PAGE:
QUAKER PEACE NETWORK: Burundi Meeting
Quaker Network on Peaceful Prevention of Violent Conflict, Focus Africa
The third Annual Gathering was held in September 2002 at Bujumbura, Burundi and hosted by the Friends Church (Quakers) in Burundi. Though the focus of the meeting was on the Great Lakes region of Africa, Friends and colleagues at the meeting also learnt of peacemaking efforts in Colombia and Sri Lanka.
The consultation had four components: worshipping, consulting, visiting Friends' projects and institutions in the region, and reaching out to policy makers and press. A major component of the network is to share information, insights, and methods that can help us in our own work. In examining participants' expectations we were reminded that violent conflict is extremely complex. Those concerned with human well-being, whether individual or communal, need to look at the physical, social, psychological, and spiritual dimensions of human existence. These four dimensions formed the basis for the identification of seven broad themes connected with conflict which were the focus of work during the consultation: Health; Economics; Small Arms and Disarmament; Governance; Peacemaking and Conflict Resolution; Trauma Aftermath and Quaker Values. Groups were formed to address each of these themes and develop action plans before the next consultation.
In Burundi and Rwanda there is scarcely a family that has not experienced loss due to violence. Meeting in a region of conflict brings home the bitter fruits of violent conflict and the toll on victims of conflict induced trauma. There is a dire need for a network of people working on trauma healing in Africa. When people are without hope, they do not defend their rights; or protect themselves or others. This issue is exacerbated where violent conflict reduces effective governance. Orphans are susceptible to being recruited as child-soldiers, therefore it is important for peace workers to assist families with orphans who have lost caregivers as a result of AIDS.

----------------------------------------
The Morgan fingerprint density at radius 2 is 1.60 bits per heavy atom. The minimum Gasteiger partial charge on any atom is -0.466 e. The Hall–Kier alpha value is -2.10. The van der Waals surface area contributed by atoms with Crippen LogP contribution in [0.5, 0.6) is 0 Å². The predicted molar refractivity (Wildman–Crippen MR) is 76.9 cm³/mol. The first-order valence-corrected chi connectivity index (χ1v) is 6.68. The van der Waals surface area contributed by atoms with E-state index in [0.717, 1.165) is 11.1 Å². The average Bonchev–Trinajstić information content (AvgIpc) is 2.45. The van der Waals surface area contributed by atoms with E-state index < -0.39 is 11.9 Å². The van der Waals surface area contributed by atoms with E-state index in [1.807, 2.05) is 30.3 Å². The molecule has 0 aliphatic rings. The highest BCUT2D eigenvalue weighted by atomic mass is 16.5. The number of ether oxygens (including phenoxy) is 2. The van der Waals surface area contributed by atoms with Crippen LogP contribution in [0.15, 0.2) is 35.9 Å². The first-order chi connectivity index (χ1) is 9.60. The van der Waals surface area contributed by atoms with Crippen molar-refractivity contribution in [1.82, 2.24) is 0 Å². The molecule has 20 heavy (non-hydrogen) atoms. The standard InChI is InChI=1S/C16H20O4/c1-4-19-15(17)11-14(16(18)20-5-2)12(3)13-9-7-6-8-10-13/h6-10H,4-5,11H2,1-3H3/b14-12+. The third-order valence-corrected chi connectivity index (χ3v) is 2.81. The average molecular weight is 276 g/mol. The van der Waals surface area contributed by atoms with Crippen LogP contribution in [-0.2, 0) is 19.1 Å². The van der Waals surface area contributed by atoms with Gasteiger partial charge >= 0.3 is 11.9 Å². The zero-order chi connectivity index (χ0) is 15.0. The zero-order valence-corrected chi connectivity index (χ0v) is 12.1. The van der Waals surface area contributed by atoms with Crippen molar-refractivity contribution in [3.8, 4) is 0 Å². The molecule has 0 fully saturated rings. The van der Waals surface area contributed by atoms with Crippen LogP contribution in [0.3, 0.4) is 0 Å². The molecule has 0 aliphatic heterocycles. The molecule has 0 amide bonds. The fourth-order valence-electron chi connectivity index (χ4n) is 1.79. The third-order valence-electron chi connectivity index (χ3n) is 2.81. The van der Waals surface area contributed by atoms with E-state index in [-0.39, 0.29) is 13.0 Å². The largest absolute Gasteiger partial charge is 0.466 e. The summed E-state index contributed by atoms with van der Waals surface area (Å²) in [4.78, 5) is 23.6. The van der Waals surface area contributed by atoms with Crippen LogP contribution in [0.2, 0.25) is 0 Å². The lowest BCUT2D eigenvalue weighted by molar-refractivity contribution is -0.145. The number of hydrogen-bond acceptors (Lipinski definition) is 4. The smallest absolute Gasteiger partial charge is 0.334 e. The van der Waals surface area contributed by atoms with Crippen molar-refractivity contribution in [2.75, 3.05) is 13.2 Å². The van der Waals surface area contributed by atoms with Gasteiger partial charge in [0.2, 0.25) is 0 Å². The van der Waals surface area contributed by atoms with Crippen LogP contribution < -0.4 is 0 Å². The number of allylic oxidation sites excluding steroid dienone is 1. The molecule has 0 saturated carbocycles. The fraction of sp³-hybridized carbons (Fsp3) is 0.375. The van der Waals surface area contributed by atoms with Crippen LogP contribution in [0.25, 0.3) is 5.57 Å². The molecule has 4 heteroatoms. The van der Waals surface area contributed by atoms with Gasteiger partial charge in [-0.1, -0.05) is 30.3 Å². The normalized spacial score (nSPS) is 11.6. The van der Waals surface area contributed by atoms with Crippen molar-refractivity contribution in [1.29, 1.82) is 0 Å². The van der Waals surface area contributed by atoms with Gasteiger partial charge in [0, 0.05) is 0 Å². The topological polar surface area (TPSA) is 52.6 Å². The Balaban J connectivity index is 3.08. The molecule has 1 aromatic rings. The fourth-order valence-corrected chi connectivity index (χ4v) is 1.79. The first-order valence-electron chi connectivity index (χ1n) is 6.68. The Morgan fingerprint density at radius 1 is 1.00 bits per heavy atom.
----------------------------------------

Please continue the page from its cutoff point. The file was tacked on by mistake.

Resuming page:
The continuing flood of small arms in Africa contributes to destabilization. Peace workers need to network with existing programmes working on arms awareness and knowledge of conscientious objection to military service.
Ongoing hostilities in Burundi have caused economic havoc - a country once able to feed itself now relies on food aid, and needs to deal with the plight of refugees and displaced persons.
In addressing governance it was felt that almost all African post-independence conflicts are the result of bad governance, and that therefore civil society needs to be strengthened in countries suffering from bad leadership. One glaring aspect is the political and social marginalization of ethnic or religious groups, therefore conflict prevention must include the empowerment of marginalized groups.
Peacemaking can be a dangerous and lonely activity and no person can effectively address all the interrelated factors contributing to a peaceful and just society. Peace-builders need to communicate among themselves to share ideas and experiences.
The consultation closed with a public event with Government officials, leaders of NGOs, and the press as guests. Those in the region learnt more about other projects and were usefully connected with those working at policy levels in centers of power and internationally. Networking was deepened among Quaker peace workers, existing networks were broadened and new networks established. An important strand in the various proposals that emerged was a concern to involve youth. The meeting also asserted its "commitment to the value of each human life, recognizing that our global society does not always value lives equally and that inequities run deep and may contribute to conflict and war in the future".
"We call on Friends everywhere to join us in renewing
our commitment to our peace testimony as a living witness. As we do so,
we ask you to hold all Friends working for peace in Africa in the Light."
Source: Minute of Quaker Consultation on Peaceful Prevention of Violent Conflict, Focus Africa. 3rd Annual Gathering. September 23-27, 2002. Bujumbura and Gitega, Burundi.